Mumbai: To encourage the local incorporation of foreign banks, the Indian Banks Association, or IBA, the national lobby of lenders, has pitched for an exemption of capital gains tax on foreign banks that wish to convert their branch operations in the country into wholly owned subsidiaries.
Existing tax rules discourage foreign banks from doing this as their local branches are treated as foreign companies. This implies that if a foreign bank wishes to set up a wholly owned subsidiary for local incorporation, which the Reserve Bank of India (RBI) favours, it has to transfer its assets to the new unit. However, it cannot dilute its stake in the subsidiary for eight years after the transfer of assets, failing which it will end up paying a capital gains tax of about 22%.
IBA also reasoned that the global economic environment requires governments around the world to increase capital in banks or have stronger banks acquire weaker ones. But in India, if a foreign bank does so, it will trigger a capital gains tax.
To resolve the bottleneck, IBA, in its budget recommendation, has proposed that the government dispense with the eight-year time limit. “It should be provided that the exemption would apply in respect of any transfer in the course of conversion of an Indian branch of a foreign bank into an Indian subsidiary in accordance with specific guidelines prescribed by RBI,” IBA said.
Finance minister Pranab Mukherjee will announce the budget for 2012-13 on 16 March.
In January last year, RBI published a discussion paper that favoured the subsidiary route for foreign banks to operate in India, saying that local incorporation will enhance the commitment of foreign lenders to the country. The discussion paper also suggested almost doubling the role of foreign banks in the Indian banking system. India has 33 foreign banks, including large lenders such as Citibank, The Hongkong and Shanghai Banking Corporation Ltd and Standard Chartered Plc. Foreign banks together control at least 10% of the total assets in the system.
According to the RBI paper, all new overseas banks in India will have to locally incorporate themselves, and existing players, particularly the systemically important ones, will be encouraged to opt for local incorporation and act as subsidiaries of foreign parents. But the apex bank is yet to announce its guidelines.
According to tax experts and bankers, foreign banks are unlikely to convert their branches in to subsidiaries unless the huge tax burden is removed.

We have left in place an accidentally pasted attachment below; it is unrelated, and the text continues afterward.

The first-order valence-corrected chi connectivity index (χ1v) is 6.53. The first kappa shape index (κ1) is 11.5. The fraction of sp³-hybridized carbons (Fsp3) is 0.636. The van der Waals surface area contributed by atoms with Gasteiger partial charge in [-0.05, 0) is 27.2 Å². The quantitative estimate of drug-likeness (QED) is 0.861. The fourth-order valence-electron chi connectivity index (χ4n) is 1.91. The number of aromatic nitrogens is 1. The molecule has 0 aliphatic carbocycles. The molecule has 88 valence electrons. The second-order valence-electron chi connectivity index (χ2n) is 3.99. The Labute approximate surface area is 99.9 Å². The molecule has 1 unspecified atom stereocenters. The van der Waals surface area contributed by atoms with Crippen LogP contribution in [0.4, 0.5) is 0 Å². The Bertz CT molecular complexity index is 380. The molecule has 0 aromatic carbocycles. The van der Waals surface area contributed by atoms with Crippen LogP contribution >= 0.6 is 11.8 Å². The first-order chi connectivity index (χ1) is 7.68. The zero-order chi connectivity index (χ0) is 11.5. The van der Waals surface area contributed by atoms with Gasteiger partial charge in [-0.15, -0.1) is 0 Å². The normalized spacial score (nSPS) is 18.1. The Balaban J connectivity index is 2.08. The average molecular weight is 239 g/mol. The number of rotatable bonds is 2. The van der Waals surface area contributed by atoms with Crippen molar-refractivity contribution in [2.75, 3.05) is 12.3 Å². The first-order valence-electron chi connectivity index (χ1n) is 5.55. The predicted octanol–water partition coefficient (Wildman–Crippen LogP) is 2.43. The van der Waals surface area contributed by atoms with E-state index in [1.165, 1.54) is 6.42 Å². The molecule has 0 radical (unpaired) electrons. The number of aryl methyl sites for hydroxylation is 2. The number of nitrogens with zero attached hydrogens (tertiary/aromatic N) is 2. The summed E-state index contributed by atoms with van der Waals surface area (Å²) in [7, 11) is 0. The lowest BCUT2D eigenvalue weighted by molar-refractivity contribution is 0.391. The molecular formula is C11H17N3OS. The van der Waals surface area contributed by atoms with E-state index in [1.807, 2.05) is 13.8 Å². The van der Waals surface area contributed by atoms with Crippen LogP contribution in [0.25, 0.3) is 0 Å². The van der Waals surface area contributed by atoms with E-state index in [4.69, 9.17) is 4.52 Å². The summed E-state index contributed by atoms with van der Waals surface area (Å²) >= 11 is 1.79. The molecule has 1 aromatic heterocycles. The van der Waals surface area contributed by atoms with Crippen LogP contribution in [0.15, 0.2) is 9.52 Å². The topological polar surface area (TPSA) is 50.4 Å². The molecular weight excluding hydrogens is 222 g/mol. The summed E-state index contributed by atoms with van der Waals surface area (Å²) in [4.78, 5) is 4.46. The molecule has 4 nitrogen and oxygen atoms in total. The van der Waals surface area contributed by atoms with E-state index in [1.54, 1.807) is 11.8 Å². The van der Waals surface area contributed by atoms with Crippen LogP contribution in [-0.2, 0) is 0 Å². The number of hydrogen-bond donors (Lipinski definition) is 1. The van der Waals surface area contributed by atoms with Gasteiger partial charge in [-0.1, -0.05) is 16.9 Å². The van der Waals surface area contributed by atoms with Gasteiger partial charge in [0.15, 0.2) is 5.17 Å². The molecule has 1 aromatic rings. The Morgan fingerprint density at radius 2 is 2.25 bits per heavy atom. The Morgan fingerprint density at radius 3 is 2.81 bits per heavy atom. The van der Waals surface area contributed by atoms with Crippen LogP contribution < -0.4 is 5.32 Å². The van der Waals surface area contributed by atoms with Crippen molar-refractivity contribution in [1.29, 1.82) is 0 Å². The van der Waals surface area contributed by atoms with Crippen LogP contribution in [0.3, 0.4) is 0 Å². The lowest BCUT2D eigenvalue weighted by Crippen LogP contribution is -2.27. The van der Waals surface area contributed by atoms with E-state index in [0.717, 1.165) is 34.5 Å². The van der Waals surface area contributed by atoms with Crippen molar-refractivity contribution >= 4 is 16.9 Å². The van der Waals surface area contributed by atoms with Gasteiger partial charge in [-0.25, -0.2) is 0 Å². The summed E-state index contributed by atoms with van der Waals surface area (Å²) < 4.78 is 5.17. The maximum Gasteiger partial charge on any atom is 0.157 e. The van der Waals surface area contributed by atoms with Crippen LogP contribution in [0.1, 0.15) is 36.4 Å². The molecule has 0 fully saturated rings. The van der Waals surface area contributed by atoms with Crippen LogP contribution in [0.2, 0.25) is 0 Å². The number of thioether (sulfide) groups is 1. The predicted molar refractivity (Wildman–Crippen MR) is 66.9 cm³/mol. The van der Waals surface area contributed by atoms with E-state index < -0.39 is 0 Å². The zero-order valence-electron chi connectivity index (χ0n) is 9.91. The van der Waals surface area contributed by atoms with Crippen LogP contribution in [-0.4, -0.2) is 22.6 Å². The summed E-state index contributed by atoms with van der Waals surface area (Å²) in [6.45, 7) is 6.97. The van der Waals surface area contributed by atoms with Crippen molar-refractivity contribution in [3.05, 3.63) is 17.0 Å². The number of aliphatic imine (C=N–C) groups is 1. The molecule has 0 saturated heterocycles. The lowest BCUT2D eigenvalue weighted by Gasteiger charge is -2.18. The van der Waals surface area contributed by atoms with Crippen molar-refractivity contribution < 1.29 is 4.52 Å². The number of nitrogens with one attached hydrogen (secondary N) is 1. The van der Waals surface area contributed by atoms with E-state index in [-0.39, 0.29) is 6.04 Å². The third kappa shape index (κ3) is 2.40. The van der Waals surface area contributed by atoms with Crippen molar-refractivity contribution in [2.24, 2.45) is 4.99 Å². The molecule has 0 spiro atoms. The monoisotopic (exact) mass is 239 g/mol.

Senior executives of foreign banks agreed the huge tax liability is a discouraging factor. “It is reasonable to presume that foreign banks will expect an exemption from the capital gains implications (on conversion of assets) should they proceed to adopt the wholly owned subsidiary route,” said Sanjiv Bhasin, general manager and chief executive officer, DBS Bank Ltd, India. “If the exemption is not there all foreign banks will revisit their whole strategy on the matter.”
According to Bhasin, banks that have ownership in real estate will evaluate the implication of the stamp duty that will be levied on transfer of assets.
The industry lobby has also highlighted a range of other issues including reducing the lock-in period for term deposits with tax exemption to three years from five years to make the product more attractive and giving exemption to banks from tax deducted at source on their incomes.
Standard Chartered is the only foreign bank that has listed its shares in the Indian stock markets through Indian Depository Receipts. The IDRs have fallen 40.15% since they hit a peak of Rs134.5 on 3 March 2011. On Friday, Standard Chartered IDRs ended at Rs80.50 on BSE, down 1.65%, while the Sensex rose 0.75% to 18,289.35 points.
Sudhir Kapadia, tax market leader, Ernst and Young India Pvt. Ltd, said an amendment in the Income Tax Act is critical to enable foreign banks to migrate to the subsidiary route. “Nobody will be willing to pay the high capital gains tax,” Kapadia said. “Besides, the same norms require the ban to dilute holding over a period of time and doing so, the bank, in effect, will have to pay to comply with the norm as any dilution will trigger capital gains tax within a period of eight years,” Kapadia said.